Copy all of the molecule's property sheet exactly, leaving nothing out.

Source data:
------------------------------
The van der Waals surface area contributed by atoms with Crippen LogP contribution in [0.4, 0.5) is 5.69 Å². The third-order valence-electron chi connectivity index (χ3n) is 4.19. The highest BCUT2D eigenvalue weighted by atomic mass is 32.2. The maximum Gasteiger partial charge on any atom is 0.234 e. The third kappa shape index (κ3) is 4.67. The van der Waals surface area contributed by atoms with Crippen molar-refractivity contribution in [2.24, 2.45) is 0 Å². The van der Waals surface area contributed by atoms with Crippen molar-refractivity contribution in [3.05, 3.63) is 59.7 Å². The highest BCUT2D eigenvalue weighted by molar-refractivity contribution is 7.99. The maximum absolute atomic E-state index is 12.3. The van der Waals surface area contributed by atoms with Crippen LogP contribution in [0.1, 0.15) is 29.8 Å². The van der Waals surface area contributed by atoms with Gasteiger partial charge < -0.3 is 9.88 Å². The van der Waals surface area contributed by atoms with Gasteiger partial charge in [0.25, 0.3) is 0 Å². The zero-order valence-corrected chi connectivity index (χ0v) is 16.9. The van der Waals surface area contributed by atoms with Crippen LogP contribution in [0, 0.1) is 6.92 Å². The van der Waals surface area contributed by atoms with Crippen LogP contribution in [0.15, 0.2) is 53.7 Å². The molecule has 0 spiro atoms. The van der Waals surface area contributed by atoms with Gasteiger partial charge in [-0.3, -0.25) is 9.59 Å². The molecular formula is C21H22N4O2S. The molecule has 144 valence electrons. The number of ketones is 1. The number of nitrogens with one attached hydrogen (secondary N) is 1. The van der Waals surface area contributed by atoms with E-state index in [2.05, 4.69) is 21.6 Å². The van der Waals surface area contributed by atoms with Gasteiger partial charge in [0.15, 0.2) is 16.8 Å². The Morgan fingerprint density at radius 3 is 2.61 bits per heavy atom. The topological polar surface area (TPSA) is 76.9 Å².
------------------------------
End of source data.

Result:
The van der Waals surface area contributed by atoms with Crippen LogP contribution in [0.4, 0.5) is 5.69 Å². The third-order valence-electron chi connectivity index (χ3n) is 4.19. The highest BCUT2D eigenvalue weighted by atomic mass is 32.2. The maximum Gasteiger partial charge on any atom is 0.234 e. The third kappa shape index (κ3) is 4.67. The van der Waals surface area contributed by atoms with Crippen molar-refractivity contribution in [2.24, 2.45) is 0 Å². The van der Waals surface area contributed by atoms with Crippen molar-refractivity contribution in [3.05, 3.63) is 59.7 Å². The highest BCUT2D eigenvalue weighted by molar-refractivity contribution is 7.99. The maximum absolute atomic E-state index is 12.3. The van der Waals surface area contributed by atoms with Crippen LogP contribution in [0.1, 0.15) is 29.8 Å². The van der Waals surface area contributed by atoms with Gasteiger partial charge < -0.3 is 9.88 Å². The van der Waals surface area contributed by atoms with Gasteiger partial charge in [0.25, 0.3) is 0 Å². The zero-order valence-corrected chi connectivity index (χ0v) is 16.9. The van der Waals surface area contributed by atoms with Crippen LogP contribution in [0, 0.1) is 6.92 Å². The van der Waals surface area contributed by atoms with Crippen LogP contribution in [0.15, 0.2) is 53.7 Å². The molecule has 0 spiro atoms. The van der Waals surface area contributed by atoms with Gasteiger partial charge in [-0.3, -0.25) is 9.59 Å². The molecular formula is C21H22N4O2S. The molecule has 144 valence electrons. The number of ketones is 1. The number of nitrogens with one attached hydrogen (secondary N) is 1. The van der Waals surface area contributed by atoms with E-state index in [2.05, 4.69) is 21.6 Å². The van der Waals surface area contributed by atoms with Gasteiger partial charge in [0.15, 0.2) is 16.8 Å². The Morgan fingerprint density at radius 3 is 2.61 bits per heavy atom. The topological polar surface area (TPSA) is 76.9 Å².